Your CPU and chip set will determine which type of memory your system needs. Although both AMD and Intel boards support dual-channel memory (where pairs of DIMMs are used to boost memory bandwidth), the Intel boards support newer, faster DDR2 memory. We recommend buying the fastest memory your motherboard will accept. That means pairs of DDR400 DIMMs on the AMD boards we tested. The fastest memory the Intel boards support is DDR2-667, though they also take slower DDR2-533.
Graphics and Storage
Gigabyte's GA-K8N Pro-SLI was one of many SLI-equipped boards we tested.
Most of the motherboards we tested offer dual graphics capability, a gaming-focused feature that lets you run two graphics cards in tandem for maximum speed. Our tests have shown that this approach can seriously boost gaming performance. Both ATI and nVidia offer graphics cards that support dual graphics. Two motherboard chip sets, ATI's own Radeon Xpress 200 and Intel's 975X Express, support ATI's CrossFire technology. nVidia's SLI technology necessitates using one of nVidia's nForce4 SLI chip sets.
All of the dual-graphics chip sets support a pair of PCI Express x16 slots, but nVidia's nForce4 SLI X16 was the first to dedicate a full 16 PCI Express lanes to each slot, increasing the bandwidth available to each card. Both of our Best Buys employ this chip set; however, whether the additional bandwidth will improve performance with today's graphics boards and games is debatable.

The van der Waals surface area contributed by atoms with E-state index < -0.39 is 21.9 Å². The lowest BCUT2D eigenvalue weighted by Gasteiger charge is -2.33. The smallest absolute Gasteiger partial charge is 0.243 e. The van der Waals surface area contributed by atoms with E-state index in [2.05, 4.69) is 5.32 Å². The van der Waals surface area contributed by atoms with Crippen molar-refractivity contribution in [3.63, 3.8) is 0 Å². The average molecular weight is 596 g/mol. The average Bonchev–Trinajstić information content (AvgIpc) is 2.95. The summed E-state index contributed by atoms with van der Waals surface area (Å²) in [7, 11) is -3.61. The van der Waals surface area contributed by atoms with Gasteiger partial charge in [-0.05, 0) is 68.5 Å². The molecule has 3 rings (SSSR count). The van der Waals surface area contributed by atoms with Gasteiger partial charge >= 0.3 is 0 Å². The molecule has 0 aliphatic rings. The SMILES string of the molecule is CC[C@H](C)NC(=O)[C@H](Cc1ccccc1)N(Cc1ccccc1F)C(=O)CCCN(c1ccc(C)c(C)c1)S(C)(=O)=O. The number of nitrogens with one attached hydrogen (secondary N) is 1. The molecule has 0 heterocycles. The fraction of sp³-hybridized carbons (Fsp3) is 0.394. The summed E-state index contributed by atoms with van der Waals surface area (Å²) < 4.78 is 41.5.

Fortunately, even less-expensive boards like the $105 Gigabyte GA-K8N Pro-SLI have dual-graphics-card support. Just be aware that the two PCI Express x16 slots can limit your other expansion options. The trade-off is worthwhile if you want the option of running a pair of graphics cards, but Asus's P5N32-SLI Deluxe, for instance, leaves little space for PCI add-in cards as a result: The board houses only one PCI Express x1 slot and two standard PCI slots along with the two x16 slots.
Whichever motherboard you choose, storage connections are unlikely to be a problem, even if you're building a system for space-grabbing tasks like editing video or storing music and movies. Every motherboard that we looked at supplies enough parallel ATA and Serial ATA (SATA) connectors to attach more hard drives and optical drives than the average system needs; even basic motherboards like the Asus A8R-MVP provide four SATA ports and two parallel ATA channels. This should be plenty unless you're planning to use a sophisticated three- or four-drive RAID setup on your machine.